A - 'Til six in the morning. That was the last set. And you could be unlucky enough to start at six the previous evening; 9, 12, 3 and 6. You understand what I'm saying? You have to stay up all that time. You can't go to bed and come back.

Q - What do you do in between your time on stage?

A - Get into mischief.

Q - Give me an idea of what that means.

A - Oh, the usual drinking in clubs and throwing shit around at people in other bands. It was just generally a crazy atmosphere there 'cause anything goes in Hamburg in the district we were in. It was called The Reeperbohn. It's like the Red Light district. It's probably the most well-known in Europe.

Q - Did the Beatles watch your group?

A - I'm not sure about that. I don't know. There are a lot of strip clubs and the same manager owned The Star Club. We could go to any strip club. Mischief.

Q - You were at one time, a wages clerk. What's that?

A - A time and wages clerk, yeah. The people who work dock gate in Liverpool. It's the Mersey Docks And Harbor Board I worked for. It's basically paying dock gateman's wages for three days a week. Then for two and half days a week, I was out on the docks, doing inventories and tonnage from ships and destinations. All kinds of shit. But I gave up that job to go to Hamburg. As a consequence, my father didn't speak to me for three years.

Q - He didn't like musicians.

A - He thought I was in a gang. He didn't make the connection with a band. He just thought I was out getting up to no good instead of playing music, which is what I was doing every night. But he saw me on television three years later and all was forgiven.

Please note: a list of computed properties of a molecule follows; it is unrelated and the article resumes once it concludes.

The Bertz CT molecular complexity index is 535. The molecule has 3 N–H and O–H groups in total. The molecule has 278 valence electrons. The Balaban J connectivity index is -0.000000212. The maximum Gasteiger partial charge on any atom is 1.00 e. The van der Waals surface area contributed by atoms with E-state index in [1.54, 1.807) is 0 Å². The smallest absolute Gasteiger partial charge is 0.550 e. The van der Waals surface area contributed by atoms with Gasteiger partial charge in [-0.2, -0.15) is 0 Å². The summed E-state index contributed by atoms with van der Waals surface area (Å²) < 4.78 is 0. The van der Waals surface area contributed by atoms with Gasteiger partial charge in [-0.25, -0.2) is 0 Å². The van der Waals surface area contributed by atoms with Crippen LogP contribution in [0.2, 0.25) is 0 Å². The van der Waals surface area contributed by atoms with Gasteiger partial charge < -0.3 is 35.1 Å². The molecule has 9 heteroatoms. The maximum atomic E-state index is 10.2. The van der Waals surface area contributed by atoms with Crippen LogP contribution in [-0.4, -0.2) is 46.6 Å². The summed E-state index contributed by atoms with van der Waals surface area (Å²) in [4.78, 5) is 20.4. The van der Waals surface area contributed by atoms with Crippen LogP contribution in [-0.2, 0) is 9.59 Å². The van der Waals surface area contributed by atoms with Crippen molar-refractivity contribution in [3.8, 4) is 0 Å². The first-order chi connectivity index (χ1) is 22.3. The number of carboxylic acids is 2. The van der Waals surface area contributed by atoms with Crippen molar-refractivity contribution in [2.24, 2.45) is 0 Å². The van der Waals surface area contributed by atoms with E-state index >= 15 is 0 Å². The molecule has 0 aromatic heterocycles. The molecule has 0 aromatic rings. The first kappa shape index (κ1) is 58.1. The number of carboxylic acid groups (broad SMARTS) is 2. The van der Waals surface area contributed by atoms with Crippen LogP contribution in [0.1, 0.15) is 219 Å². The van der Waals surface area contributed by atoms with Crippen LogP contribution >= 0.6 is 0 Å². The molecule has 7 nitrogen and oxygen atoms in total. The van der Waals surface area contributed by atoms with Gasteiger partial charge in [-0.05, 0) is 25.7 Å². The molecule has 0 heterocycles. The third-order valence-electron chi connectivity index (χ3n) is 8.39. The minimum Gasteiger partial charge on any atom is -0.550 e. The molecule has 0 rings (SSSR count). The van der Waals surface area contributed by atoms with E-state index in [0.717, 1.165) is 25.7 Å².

Q - When you were in Hamburg, were you playing cover songs or doing originals?

A - No one was writing then. Not even The Beatles. They might have been writing on the side, but they didn't perform it. Everyone was doing R&B covers. That may surprise you, but Liverpool is a port and somehow that music seeped into the consciousness of Liverpool and we're doing Ray Charles, James Brown. Who else?

Q - I'd say Motown, but they weren't around yet.

A - They weren't around yet. I love Motown and Stax. That is my bag and that is what I like. I try to write in those veins of music if you like. Still.

Q - Was the money any good for a band in Hamburg?

A - It was twice as much as my father earned. (laughs) That was another thing that pissed him off I think.

Q - When you first got back from Hamburg, did you play The Cavern Club?

A - Yup. All the time.

Q - Did The Undertakers get a record deal?

A - They did with a band record company called Pye. We did four singles, none of which hit the big time. The best one was called "Just A Little Bit". Elvis Presley did that later on.

Q - Did he ever hear your version?

A - I don't know. He definitely heard one song of mine, "How The Web Was Woven". I didn't write it, but I did it at Apple. That was the only version of it, so he must've heard that. He did that too.

Q - Was Brian Epstein your manager?

A - Yes and no. He wasn't my manager in Liverpool. We turned him down.

Q - You turned Brian Epstein down? What year was that?

A - Oh, about '62.

Q - Why did you turn him down?

A - Well, all he had was a record store where we used to order records from America. We didn't think he had much pull in the music business, which he didn't at that time. We had a manager who controlled three ballrooms where we could work all the time. We ended up to be wrong, but it seemed right at the time. He came back in my life when I was in New York. He was taking The Beatles over to Shea Stadium. Somehow I got a message that he was looking for me and to call him at the Waldorf Astoria, which I did. We got together. He said he wanted to be my manager, take me back to England. I said "Great, but I just got a band here. Do you want to hear 'em before I go? If you like 'em, take 'em all," and he did.

Q - What did you think of Brian Epstein as a manager?

A - Well, you gotta understand the time we're talking about, '65 he was the biggest known manager in the world, no matter what his personal life was like, OK? This was like a big opportunity for me. I thought: a chance to make it, be Brian Epstein's new boy on the block. But he died in the middle of the album, so it changed nothing.

Q - You were the first artist to be signed to Apple Records?